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Friday, November 28, 2014

Christmas Traditions Around the World

Alisha McDarris


Christmas is a magical time of year. With the lights, trees, gift giving, carolers (well, there aren't so many of those anymore, but they're still out there), and holiday cheer, what's not to love about December? Ok, Ok, there's plenty not to love about December (three inches of ice on your windshield, salt caked on your boots, rising credit card bills...), but we try to ignore all that until at least January 2nd. Most of us are even willing to ignore the irritating eccentricities of our families for a few extra hours just because there are Christmas cookies stacked in inordinately profound piles all over the kitchen. And there's nothing wrong with that. A little extra goodwill toward men (including interrogative mothers, annoying second cousins and overbearing in-laws) is something we could all use at any time of year.

But have you ever stopped to think about where all those traditions came from or how the rest of the world celebrates the holiday? Check out some of the interesting origins of some popular (and not so popular) holiday traditions.

Germany

Photo by Christbaumschmuck | CC BY-SA 3.0

First of all, you can thank the Germans for gingerbread houses, nutcrackers (yes, those creepy wooden dolls that your weird Aunt Wilma collects) and the holiday centerpiece, the Christmas tree. These guys did all that first. But maybe the most interesting Christmas tradition to come out of Germany involves a glass pickle. Yes, you read that right. A glass pickle ornament is hung by mom or dad somewhere on the tree after the kids go to bed. On Christmas morning the first one to find it gets to open the first present (and as we all know, this opportunity is prized above all else on Christmas morning) and maybe a special treat, too. Strange, but you better believe this is happening at my house this year.

Spain

Photo by Jordiferrer | CC BY-SA 3.0

Religion is the basis for Christmas celebrations in Spain more than many other countries. In fact, you're likely to see prominently displayed nativities just about everywhere. However, we do have Italy to thank for the origin of 3-D nativity scenes, not Spain. And yeah, you've seen a nativity, but I bet you haven't seen one with Catalan's Caganer. Maybe it's sacrilegious, maybe it's just a fun gag, but in a lot of nativity scenes in this region you're likely to find a small gnome-like figure with his pants down (um, defecating) hidden somewhere around the manger. It must be a Spanish thing because some families also have a log that children "feed" and then hope will, um, pass candy and presents instead. Don't ask. I don't know.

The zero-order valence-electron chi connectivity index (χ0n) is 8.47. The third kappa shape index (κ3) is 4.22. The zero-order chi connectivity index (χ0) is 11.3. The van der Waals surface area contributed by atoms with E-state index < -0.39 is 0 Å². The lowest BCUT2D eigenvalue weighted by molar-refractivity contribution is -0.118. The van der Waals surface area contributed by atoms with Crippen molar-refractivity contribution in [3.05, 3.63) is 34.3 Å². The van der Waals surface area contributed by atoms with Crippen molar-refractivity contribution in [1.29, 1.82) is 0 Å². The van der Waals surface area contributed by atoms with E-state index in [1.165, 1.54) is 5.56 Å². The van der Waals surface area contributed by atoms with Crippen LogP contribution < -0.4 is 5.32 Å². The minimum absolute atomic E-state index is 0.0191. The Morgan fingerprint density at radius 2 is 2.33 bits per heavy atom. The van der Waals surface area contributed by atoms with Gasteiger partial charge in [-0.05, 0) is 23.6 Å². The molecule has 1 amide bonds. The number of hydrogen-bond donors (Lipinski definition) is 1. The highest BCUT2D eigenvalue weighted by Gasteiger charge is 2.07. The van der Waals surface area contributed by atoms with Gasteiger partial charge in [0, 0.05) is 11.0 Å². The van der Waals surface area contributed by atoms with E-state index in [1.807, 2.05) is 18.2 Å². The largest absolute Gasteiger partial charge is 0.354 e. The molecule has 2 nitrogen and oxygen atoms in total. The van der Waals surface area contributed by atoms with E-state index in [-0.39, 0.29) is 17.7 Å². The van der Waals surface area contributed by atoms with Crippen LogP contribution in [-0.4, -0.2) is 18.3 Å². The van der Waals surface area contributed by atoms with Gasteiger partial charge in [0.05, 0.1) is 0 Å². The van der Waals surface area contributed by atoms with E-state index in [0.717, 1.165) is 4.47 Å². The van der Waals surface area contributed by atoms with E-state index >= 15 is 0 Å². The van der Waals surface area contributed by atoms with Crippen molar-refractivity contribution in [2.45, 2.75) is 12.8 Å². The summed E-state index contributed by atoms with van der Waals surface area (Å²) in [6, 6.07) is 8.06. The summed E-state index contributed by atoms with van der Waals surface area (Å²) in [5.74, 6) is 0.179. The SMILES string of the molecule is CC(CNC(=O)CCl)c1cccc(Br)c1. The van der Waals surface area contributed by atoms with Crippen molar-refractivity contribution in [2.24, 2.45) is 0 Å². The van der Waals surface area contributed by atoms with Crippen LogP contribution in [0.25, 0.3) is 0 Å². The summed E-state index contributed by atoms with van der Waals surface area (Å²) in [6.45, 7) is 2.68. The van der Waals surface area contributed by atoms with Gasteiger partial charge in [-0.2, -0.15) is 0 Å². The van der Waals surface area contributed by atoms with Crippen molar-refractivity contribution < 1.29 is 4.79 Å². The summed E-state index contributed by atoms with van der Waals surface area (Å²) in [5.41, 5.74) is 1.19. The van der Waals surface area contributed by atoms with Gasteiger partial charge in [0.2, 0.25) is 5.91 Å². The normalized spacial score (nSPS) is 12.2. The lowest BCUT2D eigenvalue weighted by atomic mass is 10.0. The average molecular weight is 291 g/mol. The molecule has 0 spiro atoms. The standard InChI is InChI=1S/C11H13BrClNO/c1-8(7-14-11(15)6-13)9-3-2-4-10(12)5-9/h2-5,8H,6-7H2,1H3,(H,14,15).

Finland

Photo by Sandstein | CC BY-SA 3.0

If you ask any child who lives in Finland where Santa lives, they will gladly tell you it's right here on Mount Korvatunturi. Where else would he live with all those reindeer roaming around the country? But one tradition that I personally think we should start in the US is that of the Christmas Eve rice pudding breakfast and afternoon visit to the sauna. Delicious and refreshing!

Mexico



Christmas, much like just about every other celebration in the country is yet another excuse to shower children with candy. Literally. Any excuse to break out the piñata, right? But really, who doesn't love beating a paper donkey until it's guts break open and scatter candy and cash? But really, this sounds like a great Christmas tradition to implement. Also, Poinsettias originated in Mexico before being brought to the US and made pretty much the official flower of Christmas.

England

"A Pot of Wassail" by Jeremy Tarling | CC BY-SA 2.0

Strange food is at the heart of many English Christmas traditions. Plum pudding (which has no plums in it, btw), mince pies and wassail are a few, and often enjoyed at tea time (except the wassail...that's a beverage that stands alone). Of course, you can also wassail as a verb, which is also a tradition that started in England. That's caroling, for those of you not well-versed in olde English. We can also thank the English for the first Christmas cards. Mistletoe also became popular in Victorian England, and while I love hanging the stuff in doorways around the holidays, I'm not sure how its place as a holiday staple got cemented since it's basically a plant parasite that latches onto trees and sucks the nutrient right out of the bark.

France

Photo by ABPend | CC BY-SA 2.5

The French know how to do dessert and Christmas is no exception. While the tradition of the yule log that families used to burn from Christmas Eve to New Year's day has pretty much gone out of style, a cake that looks just like it is still in vogue (and way more delicious). The kids also forgo hanging stockings and instead leave their shoes to be filled with treats and such.

Ukraine



So we're used to hanging glass bulbs, sparkly reindeer and multicolored lights on our Christmas trees, but in the Ukraine you'll also see decorative spiders and spider webs hanging from the branches. It stems from a classic Ukrainian legend, but who really needs an excuse to keep the Halloween decorations pumping?


Oh, there are definitely more, but these are our favorite. Know of some great ones we missed? Add them in the comments below!



Alisha McDarris / Author & Editor

Alisha has been a writer and photographer forever. OK, maybe not forever, but at least for more of her 20-something years than she hasn’t been those things... [Read More]

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